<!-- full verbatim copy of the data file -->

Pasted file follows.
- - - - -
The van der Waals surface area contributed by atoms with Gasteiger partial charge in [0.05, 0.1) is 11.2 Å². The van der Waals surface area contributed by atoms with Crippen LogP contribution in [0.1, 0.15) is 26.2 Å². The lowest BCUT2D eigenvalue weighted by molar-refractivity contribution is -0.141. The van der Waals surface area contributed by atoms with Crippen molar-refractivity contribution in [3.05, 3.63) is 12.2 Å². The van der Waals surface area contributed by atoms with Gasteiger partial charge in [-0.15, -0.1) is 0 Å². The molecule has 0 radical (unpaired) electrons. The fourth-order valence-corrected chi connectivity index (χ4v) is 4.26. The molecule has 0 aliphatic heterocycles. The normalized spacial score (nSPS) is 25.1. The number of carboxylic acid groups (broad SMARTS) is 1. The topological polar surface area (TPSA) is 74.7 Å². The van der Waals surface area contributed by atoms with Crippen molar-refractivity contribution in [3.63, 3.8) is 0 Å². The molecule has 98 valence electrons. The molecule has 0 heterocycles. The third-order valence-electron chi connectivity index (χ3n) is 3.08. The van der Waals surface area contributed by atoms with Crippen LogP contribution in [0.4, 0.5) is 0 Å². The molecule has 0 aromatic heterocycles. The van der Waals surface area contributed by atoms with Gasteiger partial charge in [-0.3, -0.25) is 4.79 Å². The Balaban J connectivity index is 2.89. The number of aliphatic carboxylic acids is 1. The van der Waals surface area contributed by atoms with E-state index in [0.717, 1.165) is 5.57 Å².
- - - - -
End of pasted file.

The van der Waals surface area contributed by atoms with Gasteiger partial charge in [0.05, 0.1) is 11.2 Å². The van der Waals surface area contributed by atoms with Crippen LogP contribution in [0.1, 0.15) is 26.2 Å². The lowest BCUT2D eigenvalue weighted by molar-refractivity contribution is -0.141. The van der Waals surface area contributed by atoms with Crippen molar-refractivity contribution in [3.05, 3.63) is 12.2 Å². The van der Waals surface area contributed by atoms with Gasteiger partial charge in [-0.15, -0.1) is 0 Å². The molecule has 0 radical (unpaired) electrons. The fourth-order valence-corrected chi connectivity index (χ4v) is 4.26. The molecule has 0 aliphatic heterocycles. The normalized spacial score (nSPS) is 25.1. The number of carboxylic acid groups (broad SMARTS) is 1. The topological polar surface area (TPSA) is 74.7 Å². The van der Waals surface area contributed by atoms with Crippen molar-refractivity contribution in [3.63, 3.8) is 0 Å². The molecule has 98 valence electrons. The molecule has 0 heterocycles. The third-order valence-electron chi connectivity index (χ3n) is 3.08. The van der Waals surface area contributed by atoms with Crippen LogP contribution in [0.4, 0.5) is 0 Å². The molecule has 0 aromatic heterocycles. The van der Waals surface area contributed by atoms with Gasteiger partial charge in [-0.3, -0.25) is 4.79 Å². The Balaban J connectivity index is 2.89. The number of aliphatic carboxylic acids is 1. The van der Waals surface area contributed by atoms with E-state index in [0.717, 1.165) is 5.57 Å².